Seafarer App mapping ocean pollution used to clean up Isle of Man beaches

Volunteers using data to clean up the beach (Eyesea)

Posted on March 24, 2021 4:24 PM by

The maritime executive

The Eyesea ocean pollution mapping platform, which relies on and uses data compiled by the commercial shipping industry, was recently deployed for the first time to organize a coast clean-up operation. Launched in beta testing in late 2020, the system seeks to use data submitted by seafarers on commercial vessels and recreational boaters to map pollution in oceans and coastlines to assist local authorities in clean-up operations .

The Eyesea app was used as part of a survey of the Isle of Man coastline after the island was battered last month by storms and high tides, which washed away large amounts of trash and debris as well as fishing nets. The platform was used to highlight areas where concentrations of debris and garbage had washed up, helping organizers plan a clean-up initiative that saved them time and maximized their effort.

Over 1,100 pounds of trash that littered a large area of ​​Douglas Beach on the Isle of Man in the Irish Sea was collected at a joint cleanup event hosted by charities Beach Buddies and PlasticBusters. More than 100 volunteers were dispatched to the areas with the highest concentration of debris using data from Eyesea.

Jaime Amoedo, Founder of PlasticBusters, said: “It was great to be able to test the Eyesea app for the first time, and it gave our group of volunteers great information, in advance, about specific places. where the garbage had washed up on Douglas. Beach. This allowed us to focus our efforts on the areas that needed the most attention. “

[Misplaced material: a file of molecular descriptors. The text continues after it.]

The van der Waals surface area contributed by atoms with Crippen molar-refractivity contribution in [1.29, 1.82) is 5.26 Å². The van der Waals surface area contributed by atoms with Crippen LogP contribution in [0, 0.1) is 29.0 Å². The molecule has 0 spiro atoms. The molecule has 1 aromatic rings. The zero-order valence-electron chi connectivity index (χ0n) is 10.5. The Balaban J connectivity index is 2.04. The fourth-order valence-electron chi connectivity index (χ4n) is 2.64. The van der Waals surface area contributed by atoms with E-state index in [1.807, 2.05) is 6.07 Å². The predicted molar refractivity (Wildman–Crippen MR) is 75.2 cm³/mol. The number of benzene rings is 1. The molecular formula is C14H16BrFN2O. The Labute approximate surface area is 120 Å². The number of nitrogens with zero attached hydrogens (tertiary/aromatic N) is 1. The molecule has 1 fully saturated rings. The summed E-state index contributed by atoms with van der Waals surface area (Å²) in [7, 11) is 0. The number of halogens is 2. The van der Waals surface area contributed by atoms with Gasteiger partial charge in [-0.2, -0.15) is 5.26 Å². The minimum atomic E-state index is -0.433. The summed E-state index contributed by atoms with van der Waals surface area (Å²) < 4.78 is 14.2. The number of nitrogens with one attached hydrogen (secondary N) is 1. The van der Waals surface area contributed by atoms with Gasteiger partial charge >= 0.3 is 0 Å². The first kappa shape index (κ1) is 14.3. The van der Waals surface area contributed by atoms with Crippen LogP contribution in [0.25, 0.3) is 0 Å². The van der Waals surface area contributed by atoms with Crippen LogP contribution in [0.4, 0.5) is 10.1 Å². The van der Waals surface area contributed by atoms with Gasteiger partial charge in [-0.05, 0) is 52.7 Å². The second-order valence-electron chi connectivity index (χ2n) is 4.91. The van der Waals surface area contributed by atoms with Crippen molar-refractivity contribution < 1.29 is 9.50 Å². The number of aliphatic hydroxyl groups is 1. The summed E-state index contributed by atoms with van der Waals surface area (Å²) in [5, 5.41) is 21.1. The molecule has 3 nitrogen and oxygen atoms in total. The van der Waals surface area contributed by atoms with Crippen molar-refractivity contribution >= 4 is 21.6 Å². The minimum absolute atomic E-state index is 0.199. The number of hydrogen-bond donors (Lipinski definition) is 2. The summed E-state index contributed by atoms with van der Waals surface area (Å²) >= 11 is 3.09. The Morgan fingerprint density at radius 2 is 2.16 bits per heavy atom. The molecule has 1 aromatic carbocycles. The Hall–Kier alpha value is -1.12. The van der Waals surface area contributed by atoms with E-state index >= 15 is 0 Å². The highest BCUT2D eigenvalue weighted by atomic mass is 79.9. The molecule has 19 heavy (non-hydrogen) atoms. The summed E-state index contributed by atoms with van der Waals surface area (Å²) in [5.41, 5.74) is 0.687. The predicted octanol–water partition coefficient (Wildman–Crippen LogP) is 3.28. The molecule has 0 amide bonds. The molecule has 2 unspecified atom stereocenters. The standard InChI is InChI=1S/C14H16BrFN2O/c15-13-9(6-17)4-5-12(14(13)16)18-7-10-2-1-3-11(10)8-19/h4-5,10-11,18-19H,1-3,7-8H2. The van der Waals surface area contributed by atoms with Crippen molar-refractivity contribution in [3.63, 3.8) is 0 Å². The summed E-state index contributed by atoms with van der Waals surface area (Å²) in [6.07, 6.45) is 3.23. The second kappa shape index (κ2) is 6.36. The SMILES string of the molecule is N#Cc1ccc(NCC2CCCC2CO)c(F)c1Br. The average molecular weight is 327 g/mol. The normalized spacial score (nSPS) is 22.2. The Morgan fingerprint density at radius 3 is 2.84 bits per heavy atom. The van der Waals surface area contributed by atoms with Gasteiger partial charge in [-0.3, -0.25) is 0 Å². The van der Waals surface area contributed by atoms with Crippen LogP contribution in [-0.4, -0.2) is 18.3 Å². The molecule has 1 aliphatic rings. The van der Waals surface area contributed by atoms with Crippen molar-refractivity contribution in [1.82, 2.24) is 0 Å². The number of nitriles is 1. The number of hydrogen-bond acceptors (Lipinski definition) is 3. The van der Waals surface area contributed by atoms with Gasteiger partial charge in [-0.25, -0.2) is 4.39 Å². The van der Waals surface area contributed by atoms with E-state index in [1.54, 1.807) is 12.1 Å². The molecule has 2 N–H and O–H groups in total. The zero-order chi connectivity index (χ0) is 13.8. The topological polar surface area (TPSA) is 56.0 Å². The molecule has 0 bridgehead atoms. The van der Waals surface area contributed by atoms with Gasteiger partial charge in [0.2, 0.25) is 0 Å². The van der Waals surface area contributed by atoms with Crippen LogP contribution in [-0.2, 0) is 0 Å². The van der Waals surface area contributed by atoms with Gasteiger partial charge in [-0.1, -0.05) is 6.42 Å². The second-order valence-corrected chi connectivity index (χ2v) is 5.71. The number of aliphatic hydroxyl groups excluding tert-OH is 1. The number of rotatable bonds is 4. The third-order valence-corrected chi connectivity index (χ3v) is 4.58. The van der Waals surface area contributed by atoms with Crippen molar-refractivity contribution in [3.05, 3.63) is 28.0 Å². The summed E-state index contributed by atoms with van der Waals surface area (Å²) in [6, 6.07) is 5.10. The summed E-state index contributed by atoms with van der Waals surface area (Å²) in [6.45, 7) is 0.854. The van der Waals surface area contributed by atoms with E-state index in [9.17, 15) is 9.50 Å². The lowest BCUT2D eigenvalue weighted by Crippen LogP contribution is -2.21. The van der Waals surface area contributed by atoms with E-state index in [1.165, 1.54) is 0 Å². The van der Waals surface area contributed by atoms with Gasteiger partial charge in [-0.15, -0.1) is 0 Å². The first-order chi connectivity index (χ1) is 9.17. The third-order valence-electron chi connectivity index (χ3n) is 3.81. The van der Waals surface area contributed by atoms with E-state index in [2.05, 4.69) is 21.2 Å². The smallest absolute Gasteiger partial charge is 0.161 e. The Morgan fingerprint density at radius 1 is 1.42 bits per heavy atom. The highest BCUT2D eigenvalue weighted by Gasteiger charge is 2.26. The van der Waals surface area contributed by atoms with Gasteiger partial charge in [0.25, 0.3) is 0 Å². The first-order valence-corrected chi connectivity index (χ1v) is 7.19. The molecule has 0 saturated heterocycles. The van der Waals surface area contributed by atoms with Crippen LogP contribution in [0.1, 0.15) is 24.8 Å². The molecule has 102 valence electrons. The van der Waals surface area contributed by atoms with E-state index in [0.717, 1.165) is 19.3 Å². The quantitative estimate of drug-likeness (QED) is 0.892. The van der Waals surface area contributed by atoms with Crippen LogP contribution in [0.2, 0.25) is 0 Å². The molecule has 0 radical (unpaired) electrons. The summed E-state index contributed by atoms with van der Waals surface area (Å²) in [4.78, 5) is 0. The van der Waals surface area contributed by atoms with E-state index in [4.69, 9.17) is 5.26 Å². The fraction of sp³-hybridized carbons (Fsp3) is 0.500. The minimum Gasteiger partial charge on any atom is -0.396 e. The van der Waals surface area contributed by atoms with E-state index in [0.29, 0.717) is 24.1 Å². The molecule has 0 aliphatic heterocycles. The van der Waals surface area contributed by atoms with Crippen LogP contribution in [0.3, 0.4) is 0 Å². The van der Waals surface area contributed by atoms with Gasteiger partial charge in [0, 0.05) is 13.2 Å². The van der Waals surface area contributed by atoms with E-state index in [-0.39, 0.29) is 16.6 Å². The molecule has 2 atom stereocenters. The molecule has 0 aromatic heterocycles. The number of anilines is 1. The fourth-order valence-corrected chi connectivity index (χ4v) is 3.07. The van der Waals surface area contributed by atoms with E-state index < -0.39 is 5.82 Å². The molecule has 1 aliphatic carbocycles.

Heavy debris that washed up on the beach – photo courtesy of PlasticBusters

Eyesea was launched in December 2020 with the participation of over 60 commercial vessels and super yachts preparing to deploy the app to collect pollution observational data contributing to the creation of comprehensive maps designed to inform and empower efforts. government and NGO environment. The Eyesea prototype has been tested by ships operating in Canada, the United States, Australia, New Zealand, India, Hong Kong, Chile, South Africa, the Isle of Man and the United Kingdom -United. The proof-of-concept tests were carried out in January by crew members aboard one of Oldendorff’s dry bulk carriers sailing in the Atlantic Ocean off the east coast of Florida and by seafarers equipping a vessel managed by Union Marine Management Services sailing near Guinea-Bissau and Senegal off the west coast of Africa.

“We are often asked what we do with the Eyesea data we collect and how we will use it. This event is an answer to those questions, ”said Graeme Somerville-Ryan, founder of Eyesea. “The shipping industry – with our technology and reach – can provide key support to community and government clean-up initiatives. It was great to see a proof of concept test working so successfully. “

Seafarers who tested the app rated it as easy to use. The idea is that they take a photo of the pollution and debris with their phone’s geotagging highlighting the position. As more data is compiled, it will be possible to identify hazards in the ocean as well as dishes on land that require the attention of local authorities or can be dealt with by groups of volunteers.

Volunteer efforts were maximized with the data card prepared from the Eyesea app (photo courtesy of PlasticBusters)


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